Even the coaching staff was "a little" surprised as well, as sprints and hurdles assistant Matt Kane described. Burchell had shown some of that potential in practice, but few have everything come together at such a pivotal moment like that.
"Usually with sprinters they show flashes, then backtrack some, and show flashes before they get to the top," Kane said.
In addition to placing first, Burchell's time was the second-fastest in NCAA history, and the eighth best in the world this year, professionals included.
It also landed her on the official watch list of 10 student-athletes up for The Bowerman Trophy, which is considered the sport's Heisman. She's the first female Crimson Tide athlete to do so and second overall, joining former NCAA men's 400-meter champion and 2012 Olympic gold medalist Kirani James.
So yeah, she's fast. Really fast.
"I've been doing track and field since I was small," Burchell said. "Primary school in Jamaica, which would be middle school over here, and from that time I knew that I was fast.
"But I really, really didn't expect to run this fast my first year here at Alabama. Not so quick. Not so soon."
Growing up in the Montego Bay area, which is on the opposite side of the island from the Kingston region where teammates Candicea Bernard (throws) and Yanique Malcolm (distance runner) are from, Burchell used to race against friends in the streets and pretty much always win.
She's the only one in her family who races and a successful high school career led to Butler, where it was tough to be so far away from home and "cold."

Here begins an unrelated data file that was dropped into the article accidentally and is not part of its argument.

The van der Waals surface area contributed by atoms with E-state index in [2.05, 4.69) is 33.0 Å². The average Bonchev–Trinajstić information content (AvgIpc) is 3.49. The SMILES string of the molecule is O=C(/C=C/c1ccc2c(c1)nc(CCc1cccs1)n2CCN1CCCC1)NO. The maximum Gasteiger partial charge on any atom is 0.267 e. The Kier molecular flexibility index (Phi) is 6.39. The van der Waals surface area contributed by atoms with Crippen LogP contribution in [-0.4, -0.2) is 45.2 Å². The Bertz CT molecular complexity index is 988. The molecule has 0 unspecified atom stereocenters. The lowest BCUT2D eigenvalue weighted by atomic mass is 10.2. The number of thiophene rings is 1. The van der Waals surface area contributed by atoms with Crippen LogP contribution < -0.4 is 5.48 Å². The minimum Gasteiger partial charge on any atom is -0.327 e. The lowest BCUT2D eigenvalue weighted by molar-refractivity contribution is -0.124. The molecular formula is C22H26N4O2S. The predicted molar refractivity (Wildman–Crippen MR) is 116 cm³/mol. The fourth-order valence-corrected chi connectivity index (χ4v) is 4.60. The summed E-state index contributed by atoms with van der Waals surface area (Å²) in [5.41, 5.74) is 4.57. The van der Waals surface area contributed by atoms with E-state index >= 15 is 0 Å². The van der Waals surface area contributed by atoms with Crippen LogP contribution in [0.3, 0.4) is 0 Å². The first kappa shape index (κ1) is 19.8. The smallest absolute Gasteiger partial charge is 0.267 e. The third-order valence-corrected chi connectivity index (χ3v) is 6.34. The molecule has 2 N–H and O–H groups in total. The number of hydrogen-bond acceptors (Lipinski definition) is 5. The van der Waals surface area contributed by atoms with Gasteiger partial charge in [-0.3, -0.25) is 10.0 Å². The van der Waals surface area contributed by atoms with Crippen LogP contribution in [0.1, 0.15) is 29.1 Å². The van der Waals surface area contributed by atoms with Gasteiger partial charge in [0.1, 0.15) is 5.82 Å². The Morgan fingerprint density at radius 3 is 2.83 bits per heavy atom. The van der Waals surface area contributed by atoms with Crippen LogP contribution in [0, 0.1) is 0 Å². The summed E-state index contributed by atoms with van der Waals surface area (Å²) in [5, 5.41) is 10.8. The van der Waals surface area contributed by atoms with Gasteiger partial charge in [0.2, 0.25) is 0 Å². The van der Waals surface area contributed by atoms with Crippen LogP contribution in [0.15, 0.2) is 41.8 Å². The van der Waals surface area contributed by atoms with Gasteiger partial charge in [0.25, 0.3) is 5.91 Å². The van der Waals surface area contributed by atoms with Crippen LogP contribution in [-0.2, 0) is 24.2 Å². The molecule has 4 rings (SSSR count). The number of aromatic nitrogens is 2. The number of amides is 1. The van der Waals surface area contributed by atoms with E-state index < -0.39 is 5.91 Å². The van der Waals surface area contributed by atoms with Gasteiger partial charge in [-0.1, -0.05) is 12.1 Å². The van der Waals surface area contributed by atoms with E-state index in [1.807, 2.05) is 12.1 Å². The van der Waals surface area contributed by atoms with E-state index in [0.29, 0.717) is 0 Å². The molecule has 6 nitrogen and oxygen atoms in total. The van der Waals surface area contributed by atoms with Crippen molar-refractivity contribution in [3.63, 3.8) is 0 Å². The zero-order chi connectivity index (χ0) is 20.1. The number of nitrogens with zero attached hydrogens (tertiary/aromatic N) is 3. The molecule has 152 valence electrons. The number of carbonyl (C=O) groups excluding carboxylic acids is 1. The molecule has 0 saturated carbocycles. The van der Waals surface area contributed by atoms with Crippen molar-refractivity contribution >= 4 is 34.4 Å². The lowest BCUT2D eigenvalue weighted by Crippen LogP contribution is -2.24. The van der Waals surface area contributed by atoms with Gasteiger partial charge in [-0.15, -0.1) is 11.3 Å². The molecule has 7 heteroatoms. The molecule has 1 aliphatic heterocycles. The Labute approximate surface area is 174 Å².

"When I came for a visit here I really fell in love with the campus," Burchell said about being recruited by Kane. "The athletes were kind and loving, and they really made me feel welcome. I really, really liked it here."
It also worked out that the three Jamaicans, who previously didn't know each other; all visited the Capstone at the same time. Pretty soon they were texting back and forth, with one committing and then another.
Burchell subsequently visited Texas Tech, but the decision was already essentially a formality.
"In my mind I was thinking about Alabama the whole time," she said.
Bernard now calls the two countrymen-turned-teammates her rock.
"Yeah mon," said Bernard, who went to Central Arizona College while Malcolm attended Essex County College in New Jersey. "The team is great, and they back you all of the time. As an athlete, that's what you want."
Make no mistake, Burchell still has doubts. On the plane to New Mexico she kept thinking to herself, "Why am I going to nationals? I'm not even going to place."
Yet aided by the constant reminder of what she's already accomplished, the disbelief is slowly beginning to wane as her confidence grows. As her first NCAA outdoor season kicks into gear, Burchell is begging to think bigger, like eventually going pro, competing for her country, and maybe someday running in the Olympics.
One thing's for sure, though, she's going to need a bigger closet.